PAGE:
A rainbow is made up of several layers of colour, carefully and perfectly woven together – that is what makes them enchanting. For those bereaved parents who have no choice but to procure their own sources of colour to make up their own unique version of a rainbow; they encounter an incredibly daunting and difficult task. Each unique colour requires its own set of sources, tools and energy to manifest the perfect hue. Some hues are mastered quicker then others; but not a single one of them is easy. Some bereaved parents master all hues and are left with a colour wheel that simply never weaves perfectly. Many, manage to only master a few hues and are left with significant gaps in their own unique colour source. A few, manage to master and weave their colour source – but don’t be fooled – if you look closely there are snags, that if pulled, can quickly destroy years of hard work. Those that master the engineering of their own colour source, spend a lifetime tending to it. Their work is never complete.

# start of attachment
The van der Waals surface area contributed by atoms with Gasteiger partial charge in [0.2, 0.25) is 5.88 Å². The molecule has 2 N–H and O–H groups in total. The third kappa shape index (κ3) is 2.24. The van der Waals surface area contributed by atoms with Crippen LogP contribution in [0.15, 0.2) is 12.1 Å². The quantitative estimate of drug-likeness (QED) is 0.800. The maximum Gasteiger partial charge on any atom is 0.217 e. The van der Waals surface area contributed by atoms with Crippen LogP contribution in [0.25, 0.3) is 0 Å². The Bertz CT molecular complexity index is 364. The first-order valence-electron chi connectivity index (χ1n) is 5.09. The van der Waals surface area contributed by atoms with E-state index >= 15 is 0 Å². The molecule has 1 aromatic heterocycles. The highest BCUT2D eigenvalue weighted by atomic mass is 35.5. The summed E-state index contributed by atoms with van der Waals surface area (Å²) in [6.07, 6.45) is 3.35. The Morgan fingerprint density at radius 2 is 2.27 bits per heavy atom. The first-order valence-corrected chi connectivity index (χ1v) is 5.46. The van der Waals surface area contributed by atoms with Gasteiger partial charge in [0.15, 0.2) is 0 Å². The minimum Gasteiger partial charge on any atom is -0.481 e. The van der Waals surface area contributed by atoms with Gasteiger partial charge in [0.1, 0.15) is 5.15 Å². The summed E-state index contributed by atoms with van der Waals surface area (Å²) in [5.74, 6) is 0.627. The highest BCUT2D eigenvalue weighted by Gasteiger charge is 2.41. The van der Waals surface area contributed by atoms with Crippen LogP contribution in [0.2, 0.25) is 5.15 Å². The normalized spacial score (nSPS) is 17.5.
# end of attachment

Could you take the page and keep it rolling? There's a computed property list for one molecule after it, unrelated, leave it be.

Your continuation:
As I lay down the blueprint for my own colour source in this journey, I’m quickly realizing just how much of a daunting task it is. It requires copious amounts of will power, discipline, self awareness and acceptance that nothing in life is guaranteed – not even if you throw everything you have at it. It’s simply not guaranteed. All you can do is tackle it like a mad hatter and once in a while step back, observe, breath and be oh so very proud of yourself for having mastered something resembling an enchanting rainbow.


the barn

#judedays, Child loss, Grief, Healing

It stood there; bruised and battered. Shattered and broken.  Lifeless and useless.  But it still stood there.

I looked at it, like I had looked at it a million times before and was amazed at how strong it still stood in spite of the fact that it was missing most of it’s core.  Piece by piece; board by board, the walls that once stood connecting each foundation beam, no longer visible.